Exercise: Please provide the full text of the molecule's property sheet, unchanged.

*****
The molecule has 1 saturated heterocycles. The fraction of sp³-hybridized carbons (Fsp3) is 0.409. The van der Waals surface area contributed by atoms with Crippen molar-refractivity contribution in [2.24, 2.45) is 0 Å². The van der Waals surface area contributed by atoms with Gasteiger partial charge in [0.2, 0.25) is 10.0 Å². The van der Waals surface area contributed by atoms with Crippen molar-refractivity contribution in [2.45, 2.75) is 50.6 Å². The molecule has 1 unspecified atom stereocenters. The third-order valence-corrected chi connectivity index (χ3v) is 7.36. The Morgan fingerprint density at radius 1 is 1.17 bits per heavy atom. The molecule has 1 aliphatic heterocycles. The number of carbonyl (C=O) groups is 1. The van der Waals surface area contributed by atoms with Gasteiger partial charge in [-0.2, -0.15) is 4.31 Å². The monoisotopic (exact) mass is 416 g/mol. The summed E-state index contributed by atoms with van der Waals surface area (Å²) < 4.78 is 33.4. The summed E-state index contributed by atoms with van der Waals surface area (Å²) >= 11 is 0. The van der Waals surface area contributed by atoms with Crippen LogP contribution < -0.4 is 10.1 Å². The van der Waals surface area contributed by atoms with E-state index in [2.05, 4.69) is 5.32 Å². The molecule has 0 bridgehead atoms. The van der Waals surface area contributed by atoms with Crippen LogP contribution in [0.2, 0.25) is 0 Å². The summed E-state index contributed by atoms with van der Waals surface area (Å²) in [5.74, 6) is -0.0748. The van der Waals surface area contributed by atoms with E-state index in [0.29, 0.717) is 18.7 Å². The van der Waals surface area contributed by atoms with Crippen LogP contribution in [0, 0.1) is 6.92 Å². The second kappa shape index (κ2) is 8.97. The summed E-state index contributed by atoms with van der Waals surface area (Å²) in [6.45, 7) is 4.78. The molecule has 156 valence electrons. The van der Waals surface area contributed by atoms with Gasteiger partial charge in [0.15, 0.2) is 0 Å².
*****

The molecule has 1 saturated heterocycles. The fraction of sp³-hybridized carbons (Fsp3) is 0.409. The van der Waals surface area contributed by atoms with Crippen molar-refractivity contribution in [2.24, 2.45) is 0 Å². The van der Waals surface area contributed by atoms with Gasteiger partial charge in [0.2, 0.25) is 10.0 Å². The van der Waals surface area contributed by atoms with Crippen molar-refractivity contribution in [2.45, 2.75) is 50.6 Å². The molecule has 1 unspecified atom stereocenters. The third-order valence-corrected chi connectivity index (χ3v) is 7.36. The Morgan fingerprint density at radius 1 is 1.17 bits per heavy atom. The molecule has 1 aliphatic heterocycles. The number of carbonyl (C=O) groups is 1. The van der Waals surface area contributed by atoms with Gasteiger partial charge in [-0.2, -0.15) is 4.31 Å². The monoisotopic (exact) mass is 416 g/mol. The summed E-state index contributed by atoms with van der Waals surface area (Å²) < 4.78 is 33.4. The summed E-state index contributed by atoms with van der Waals surface area (Å²) >= 11 is 0. The van der Waals surface area contributed by atoms with Crippen LogP contribution < -0.4 is 10.1 Å². The van der Waals surface area contributed by atoms with E-state index in [2.05, 4.69) is 5.32 Å². The molecule has 0 bridgehead atoms. The van der Waals surface area contributed by atoms with Crippen LogP contribution in [0.2, 0.25) is 0 Å². The summed E-state index contributed by atoms with van der Waals surface area (Å²) in [5.74, 6) is -0.0748. The van der Waals surface area contributed by atoms with E-state index in [0.29, 0.717) is 18.7 Å². The van der Waals surface area contributed by atoms with Crippen LogP contribution in [0, 0.1) is 6.92 Å². The second kappa shape index (κ2) is 8.97. The summed E-state index contributed by atoms with van der Waals surface area (Å²) in [6.45, 7) is 4.78. The molecule has 156 valence electrons. The van der Waals surface area contributed by atoms with Gasteiger partial charge in [0.15, 0.2) is 0 Å².